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SLC Punk was a cult film about a couple of punks living in the Mormon state of Utah in the 80s (released in 1998), rebelling against society.



Now that the sequel has been released, the writers stand by their decision to make it the movie it was. I want to uncover why they are being defensive about it on their facebook page in light of hate mail.

When the sequel, Punk’s Dead, came out this year, I was one of the viewers who was left thinking  “wait, that’s the end?” By no means am I telling you not to go watch it. I just did on Netflix. I think it’s important for you to form your own opinion if you were a fan of the first movie.

The movie wasn’t an accident and turned out precisely the way the James Merendino, the writer, intended. Its run time is 1:15 minutes, and it’s a story about a road trip from SLC to SLC, and the climax of the movie is Ross, a Victorian Goth punk, going to his first punk show, in which he realizes punk is dead. Meanwhile, his mom and her old friends search for him because Ross doesn’t go to punk shows. That is a sound story arc, but as far as encapsulating the early 2000s, fans get lost in comparing the first movie and the second one. As weird as it sounds, I think you should take them separately, and that is the key to realizing the beauty of Punk’s Dead.


Back in the early 2000s, just before punk bands seemed to switch over to a mass of what I call 4-chords (think power chord=1-5-8, and then move that five to 4, so then your chords consist of root, fourth, and octave, and that’s how “punk” sounded right as I was transferring to state school from community college.), MCR was taking over my rock playlists, and people forgot I Brought You My Bullets You Brought Me Your Love was ever an album, “but dude, I love the Black Parade”. Also, Ska prom was a thing at the Agora in Cleveland, so we had “emo” and “ska” right out of high school, and we’d listen to older Ska and newer. So if I had made a Punk’s Dead movie, Keasbey Nights would be on the soundtrack, and those five beautiful boys that went to jail would be discussed. Punk’s Dead talks about all of the different genres, but we aren’t immersed in one of them. In the movie we were taken to a huge concert venue that is air conditioned, when in the early 2000s, I was still buying a water from sweaty singles crumpled up in my bra, innocently confessing my love for the woman at the bar who poured me my water, or let’s take you back to a time after an MSI show when my friend who listened to MSI just because I liked them yelled that we had to leave because the streets were getting dark and it was getting unsafe.

So in theory, I think people who aren’t in love with Punk’s Dead don’t think that the decade was encapsulated well enough for concert goers. Ross is a Victorian Goth kid, which is magnificent, and Crash and Penny are dressing like they’re from the 80s. I liked emo Shelly, because she was the kind of kid you’d see walking around in that time period. Cleveland and Utah are different, but I’d imagine their record stores carried the same new releases. Perhaps it did define someone’s existence in that time period, but it did not define the dead punk music in my life.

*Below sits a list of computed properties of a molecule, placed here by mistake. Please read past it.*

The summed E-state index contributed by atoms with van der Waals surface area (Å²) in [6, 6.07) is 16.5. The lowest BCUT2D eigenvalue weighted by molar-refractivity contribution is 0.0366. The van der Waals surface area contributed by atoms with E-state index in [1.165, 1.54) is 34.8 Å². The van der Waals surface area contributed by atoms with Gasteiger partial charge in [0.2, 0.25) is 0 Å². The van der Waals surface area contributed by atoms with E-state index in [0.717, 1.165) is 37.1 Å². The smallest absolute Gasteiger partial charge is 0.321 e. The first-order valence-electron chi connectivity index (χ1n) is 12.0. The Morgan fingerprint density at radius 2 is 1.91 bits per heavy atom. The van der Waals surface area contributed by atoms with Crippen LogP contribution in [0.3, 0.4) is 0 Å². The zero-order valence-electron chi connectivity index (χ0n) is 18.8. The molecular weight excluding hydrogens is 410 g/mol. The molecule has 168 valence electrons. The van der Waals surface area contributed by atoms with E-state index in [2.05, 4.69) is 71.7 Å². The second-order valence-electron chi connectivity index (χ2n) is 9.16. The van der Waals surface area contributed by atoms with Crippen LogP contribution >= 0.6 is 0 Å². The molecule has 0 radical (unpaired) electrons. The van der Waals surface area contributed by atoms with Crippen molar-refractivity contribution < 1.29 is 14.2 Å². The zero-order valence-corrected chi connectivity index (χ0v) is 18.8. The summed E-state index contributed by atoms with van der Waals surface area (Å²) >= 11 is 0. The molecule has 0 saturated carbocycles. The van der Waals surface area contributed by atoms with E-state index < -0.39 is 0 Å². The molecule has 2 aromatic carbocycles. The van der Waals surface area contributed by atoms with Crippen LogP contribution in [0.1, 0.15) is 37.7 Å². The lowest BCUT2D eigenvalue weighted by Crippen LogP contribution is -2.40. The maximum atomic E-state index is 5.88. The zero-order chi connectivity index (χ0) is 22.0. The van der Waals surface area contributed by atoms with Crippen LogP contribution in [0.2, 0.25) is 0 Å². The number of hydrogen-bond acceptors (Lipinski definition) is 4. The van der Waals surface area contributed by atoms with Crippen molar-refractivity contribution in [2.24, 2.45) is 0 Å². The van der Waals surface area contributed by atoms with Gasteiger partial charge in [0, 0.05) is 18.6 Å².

SLC PUNK! Might have executed some ideas better. Was it Steveo’s narration that helped? possibly.

Things I found awkward:

  1. The old friends. I wanted to love them, and Trish owning a steampunk shop was great, but the other guys were awkward. No one knew Sean was alive, when they live in the same city. Sean also went on a strange tangent about burlesque being prostitution that I didn’t follow, and it seemed out of character. I thought I liked that John the Mod was into Black Metal now, but there was such an awkward exchange in his shop with a guy buying fireworks ( I don’t think this guy was a real actor, though it appears that he might be a director), or trying to buy them, that made me gawk at the screen a moment. Also, when the friends come to the rescue of Ross at the punk show, Ross gets out of the fray quickly and everyone looks perfectly put together in that lovely air-conditioned stadium, as if there hadn’t been a fight. Maybe punks don’ t fight? Compared to the characters in SLC PUNK! These new ones weren’t as cool.


  1. Penny’s dad’s scene was odd. So we have this road trip, which really isn’t a road trip because it’s one city over or something, and Penny beats the shit out of her dad’s car. Did I miss a previous mention of him that foreshadowed this meeting? I think it wasn’t as great as meeting Bob’s dad in the original movie, and we are comparing it to that. You got such a great insight to Bob, and Penny’s meeting didn’t tell me much about her character.


  1. Ross’s defining moment speech. Ross realizes Punk is dead when he takes over the mic at a punk show, whereas in the first movie, it ends with a death that drives the main point home: All of us are posers. Ross’s speech was confused and drunk, and it’s hard not to compare the defining story arc moment to the original. Pair that with the fight he gets into for his speech that wasn’t a fight of all, and it’s… well I’m not sure what that was.


So while I would love to say I absolutely enjoyed Punk’s Dead, I can’t help comparing it to the first movie. I don’t think it’s a reflection that the sequel was bad, I think that the original just did too many things right as a cult film.


Go watch it.

Opinions below.